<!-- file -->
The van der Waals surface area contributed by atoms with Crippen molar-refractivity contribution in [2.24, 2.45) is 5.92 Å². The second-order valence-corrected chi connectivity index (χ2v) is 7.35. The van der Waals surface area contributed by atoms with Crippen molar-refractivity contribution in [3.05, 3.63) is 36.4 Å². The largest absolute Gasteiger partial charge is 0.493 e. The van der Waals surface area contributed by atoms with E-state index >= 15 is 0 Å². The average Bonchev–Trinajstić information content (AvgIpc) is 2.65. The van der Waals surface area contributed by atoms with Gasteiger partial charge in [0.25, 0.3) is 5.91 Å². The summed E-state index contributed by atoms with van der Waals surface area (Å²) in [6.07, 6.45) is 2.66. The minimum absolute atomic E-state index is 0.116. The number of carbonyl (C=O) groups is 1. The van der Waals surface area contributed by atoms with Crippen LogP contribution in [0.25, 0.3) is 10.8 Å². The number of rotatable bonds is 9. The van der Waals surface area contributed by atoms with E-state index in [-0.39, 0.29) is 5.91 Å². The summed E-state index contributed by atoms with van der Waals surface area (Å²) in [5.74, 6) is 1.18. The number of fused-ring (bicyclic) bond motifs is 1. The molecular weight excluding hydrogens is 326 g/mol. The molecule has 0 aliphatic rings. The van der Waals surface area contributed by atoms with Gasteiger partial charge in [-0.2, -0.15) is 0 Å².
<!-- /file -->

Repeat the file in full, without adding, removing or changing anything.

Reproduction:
The van der Waals surface area contributed by atoms with Crippen molar-refractivity contribution in [2.24, 2.45) is 5.92 Å². The second-order valence-corrected chi connectivity index (χ2v) is 7.35. The van der Waals surface area contributed by atoms with Crippen molar-refractivity contribution in [3.05, 3.63) is 36.4 Å². The largest absolute Gasteiger partial charge is 0.493 e. The van der Waals surface area contributed by atoms with E-state index >= 15 is 0 Å². The average Bonchev–Trinajstić information content (AvgIpc) is 2.65. The van der Waals surface area contributed by atoms with Gasteiger partial charge in [0.25, 0.3) is 5.91 Å². The summed E-state index contributed by atoms with van der Waals surface area (Å²) in [6.07, 6.45) is 2.66. The minimum absolute atomic E-state index is 0.116. The number of carbonyl (C=O) groups is 1. The van der Waals surface area contributed by atoms with Crippen LogP contribution in [0.25, 0.3) is 10.8 Å². The number of rotatable bonds is 9. The van der Waals surface area contributed by atoms with E-state index in [-0.39, 0.29) is 5.91 Å². The summed E-state index contributed by atoms with van der Waals surface area (Å²) in [5.74, 6) is 1.18. The number of fused-ring (bicyclic) bond motifs is 1. The molecular weight excluding hydrogens is 326 g/mol. The molecule has 0 aliphatic rings. The van der Waals surface area contributed by atoms with Gasteiger partial charge in [-0.2, -0.15) is 0 Å².